Personal sin must be removed if God is to “hear” our prayers. “Your iniquities have made a separation between you and your God ... so that He does not hear” (Isa 59:2). The only way our sin problem can be resolved - is by the blood of Christ (See, “The Foundation for Received Prayer and the Bible” for this discussion). Once sin is removed, one would do well to imitate the disciples request; “Lord, teach us to pray ...” (Lk 11:1). That request - if answered - provides hope for being able to place content before God that results in positive activity.
The First Prayer - “Metanoia”
So, what is the content of that first prayer that pierces sin’s veil and reaches Him? It is the powerful prayer of “metanoia” - repentance. This is a compound Koine Greek word; “meta” (preposition) plus “noia” (noun) - literally, “after mind.” It is an abandonment of some position after a reassessment. Unfortunately, three words are usually welded to “metanoia” ... “from your sins.” But, “metanoia” has nothing to do with “sins.” This “change of mind” can be about anything - and toward anything. Context determines what one’s mind is changed about. I am convinced God’s primary call of repentance is for a “change of mind” about one’s personal standing before Him - and the solution for pardon in Christ alone. One’s personal sins are then approached from an entirely different vantage point. I discuss this in detail in, “The First Received Prayer (The Prayer of Repentance) and the Bible”. Anyway, there is usually one particular “sticking point” keeping an individual from that “change of mind.” God knows the linchpin that must be targeted - to break the logjam. He goes right for it ... individual by individual.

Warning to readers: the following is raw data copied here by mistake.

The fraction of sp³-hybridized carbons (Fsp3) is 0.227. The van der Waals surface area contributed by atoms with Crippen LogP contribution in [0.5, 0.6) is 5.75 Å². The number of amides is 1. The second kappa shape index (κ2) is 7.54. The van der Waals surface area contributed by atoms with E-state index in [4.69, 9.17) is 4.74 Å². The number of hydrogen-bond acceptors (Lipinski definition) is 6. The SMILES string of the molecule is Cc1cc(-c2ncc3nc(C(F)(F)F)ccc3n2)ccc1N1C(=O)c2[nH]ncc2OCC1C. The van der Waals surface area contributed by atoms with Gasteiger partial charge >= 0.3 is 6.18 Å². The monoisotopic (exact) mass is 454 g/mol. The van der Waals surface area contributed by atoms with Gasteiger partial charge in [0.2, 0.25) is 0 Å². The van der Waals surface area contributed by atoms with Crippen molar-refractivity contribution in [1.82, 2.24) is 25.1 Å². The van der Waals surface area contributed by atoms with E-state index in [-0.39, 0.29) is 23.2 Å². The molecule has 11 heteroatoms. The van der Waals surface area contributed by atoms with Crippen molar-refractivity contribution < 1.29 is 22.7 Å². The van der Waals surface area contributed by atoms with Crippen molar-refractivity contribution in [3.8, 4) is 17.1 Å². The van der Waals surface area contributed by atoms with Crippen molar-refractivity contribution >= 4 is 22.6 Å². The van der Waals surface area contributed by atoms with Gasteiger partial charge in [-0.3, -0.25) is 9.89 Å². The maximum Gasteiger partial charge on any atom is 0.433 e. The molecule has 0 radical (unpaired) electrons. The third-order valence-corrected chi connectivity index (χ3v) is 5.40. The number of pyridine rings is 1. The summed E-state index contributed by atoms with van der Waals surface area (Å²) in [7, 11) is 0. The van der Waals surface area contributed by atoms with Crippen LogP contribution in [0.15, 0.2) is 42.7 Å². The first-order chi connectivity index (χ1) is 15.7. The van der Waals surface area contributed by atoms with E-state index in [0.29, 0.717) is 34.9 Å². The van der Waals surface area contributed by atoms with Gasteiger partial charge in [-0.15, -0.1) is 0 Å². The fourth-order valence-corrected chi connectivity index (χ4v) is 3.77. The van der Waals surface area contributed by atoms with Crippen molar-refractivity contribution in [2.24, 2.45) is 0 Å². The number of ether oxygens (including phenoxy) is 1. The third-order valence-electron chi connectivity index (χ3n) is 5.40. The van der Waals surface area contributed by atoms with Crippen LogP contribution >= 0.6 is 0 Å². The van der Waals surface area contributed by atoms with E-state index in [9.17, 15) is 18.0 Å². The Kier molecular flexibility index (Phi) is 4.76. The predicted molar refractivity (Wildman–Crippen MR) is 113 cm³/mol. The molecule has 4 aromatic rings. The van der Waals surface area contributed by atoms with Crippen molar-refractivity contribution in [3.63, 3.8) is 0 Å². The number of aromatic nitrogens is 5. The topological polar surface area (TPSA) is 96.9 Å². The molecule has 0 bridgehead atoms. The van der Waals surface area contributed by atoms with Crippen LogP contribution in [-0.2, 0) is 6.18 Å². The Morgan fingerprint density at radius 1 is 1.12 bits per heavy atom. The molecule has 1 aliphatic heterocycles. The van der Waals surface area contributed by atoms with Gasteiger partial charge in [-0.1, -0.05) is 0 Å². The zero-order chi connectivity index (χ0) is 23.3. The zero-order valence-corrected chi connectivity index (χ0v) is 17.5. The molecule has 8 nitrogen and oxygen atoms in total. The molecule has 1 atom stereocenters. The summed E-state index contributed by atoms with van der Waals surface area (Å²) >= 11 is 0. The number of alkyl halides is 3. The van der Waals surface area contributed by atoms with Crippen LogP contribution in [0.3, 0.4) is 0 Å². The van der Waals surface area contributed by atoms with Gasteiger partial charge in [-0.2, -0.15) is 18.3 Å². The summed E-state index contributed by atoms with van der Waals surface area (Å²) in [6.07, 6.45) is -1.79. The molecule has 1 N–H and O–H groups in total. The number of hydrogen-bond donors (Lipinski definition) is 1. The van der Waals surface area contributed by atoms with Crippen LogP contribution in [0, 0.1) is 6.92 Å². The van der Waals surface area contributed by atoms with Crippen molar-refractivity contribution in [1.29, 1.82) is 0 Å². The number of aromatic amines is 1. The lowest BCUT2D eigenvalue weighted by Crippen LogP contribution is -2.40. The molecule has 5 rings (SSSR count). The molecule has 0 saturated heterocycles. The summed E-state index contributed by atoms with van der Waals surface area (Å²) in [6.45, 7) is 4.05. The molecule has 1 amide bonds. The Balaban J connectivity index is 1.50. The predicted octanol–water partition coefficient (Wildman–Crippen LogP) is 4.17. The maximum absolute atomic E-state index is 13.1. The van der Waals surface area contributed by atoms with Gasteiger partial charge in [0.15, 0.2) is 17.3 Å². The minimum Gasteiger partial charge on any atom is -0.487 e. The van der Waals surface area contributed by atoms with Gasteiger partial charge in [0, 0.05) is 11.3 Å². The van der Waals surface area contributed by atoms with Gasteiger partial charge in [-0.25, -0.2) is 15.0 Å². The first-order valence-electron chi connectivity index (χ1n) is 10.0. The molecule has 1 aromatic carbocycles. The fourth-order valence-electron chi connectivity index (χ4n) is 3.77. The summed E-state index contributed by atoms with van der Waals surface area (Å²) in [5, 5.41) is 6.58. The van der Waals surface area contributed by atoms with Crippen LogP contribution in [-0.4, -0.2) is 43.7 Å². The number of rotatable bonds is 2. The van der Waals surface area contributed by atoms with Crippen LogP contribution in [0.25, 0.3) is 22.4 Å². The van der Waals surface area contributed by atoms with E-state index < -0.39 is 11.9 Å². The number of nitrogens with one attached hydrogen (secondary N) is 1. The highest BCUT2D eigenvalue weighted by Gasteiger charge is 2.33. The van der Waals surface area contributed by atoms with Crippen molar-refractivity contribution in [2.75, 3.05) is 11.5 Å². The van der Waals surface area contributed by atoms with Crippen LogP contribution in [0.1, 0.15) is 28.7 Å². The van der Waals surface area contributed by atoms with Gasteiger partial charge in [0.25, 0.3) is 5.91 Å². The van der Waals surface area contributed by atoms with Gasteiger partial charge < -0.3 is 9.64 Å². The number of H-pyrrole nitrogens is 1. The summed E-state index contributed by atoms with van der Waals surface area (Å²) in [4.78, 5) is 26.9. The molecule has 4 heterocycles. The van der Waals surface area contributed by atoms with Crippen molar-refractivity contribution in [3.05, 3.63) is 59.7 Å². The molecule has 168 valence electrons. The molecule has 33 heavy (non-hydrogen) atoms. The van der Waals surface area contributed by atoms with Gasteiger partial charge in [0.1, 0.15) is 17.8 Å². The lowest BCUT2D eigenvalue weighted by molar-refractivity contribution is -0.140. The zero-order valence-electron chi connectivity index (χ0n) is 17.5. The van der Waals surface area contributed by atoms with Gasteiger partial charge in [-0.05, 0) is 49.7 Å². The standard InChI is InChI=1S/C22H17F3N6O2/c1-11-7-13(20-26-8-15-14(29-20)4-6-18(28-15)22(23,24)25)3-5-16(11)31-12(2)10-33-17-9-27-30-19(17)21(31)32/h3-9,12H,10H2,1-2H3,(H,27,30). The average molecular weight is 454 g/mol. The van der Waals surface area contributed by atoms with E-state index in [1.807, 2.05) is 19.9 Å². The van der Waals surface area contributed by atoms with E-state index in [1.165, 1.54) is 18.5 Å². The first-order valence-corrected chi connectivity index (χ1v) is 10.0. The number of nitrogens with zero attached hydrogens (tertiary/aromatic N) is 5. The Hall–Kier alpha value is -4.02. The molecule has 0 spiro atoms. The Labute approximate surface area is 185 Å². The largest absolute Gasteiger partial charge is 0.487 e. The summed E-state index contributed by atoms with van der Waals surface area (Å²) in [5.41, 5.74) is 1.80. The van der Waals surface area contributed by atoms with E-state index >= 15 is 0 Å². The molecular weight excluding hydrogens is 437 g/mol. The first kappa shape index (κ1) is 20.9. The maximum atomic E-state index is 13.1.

Pray ... “According to His will”
So, once a changed mind is attained, what’s next? “If we ask anything according to His will, He hears us” (1Jn 5:14). It is that simple. Yet, such an enterprise is exceedingly deep, challenging and rewarding. But, how can anyone know His will? For many, this seems dark, mysterious and unknowable - and sometimes it is. But, there are billions of things we can ask Him ... and know these requests are in His will.
His Will Declared
The Bible exposes God’s will on a host of issues. For example, Christians are to “grow in the grace and knowledge of our Lord and Savior Jesus Christ” (2Pet 3:18). If a Christian asks for assistance in this, do you think God will respond?
Try this. “If any of you lack wisdom, let him ask of God, who gives to all men generously and without reproach, and it will be given to him” (Ja 1:5). If you ask Him to teach you “the base of the Christian faith” ... what do you think might happen? And if you admit you do not really know what “the base” is - but you know Who does - hang on! God delights imparting wisdom to His own ... on this or any other issue.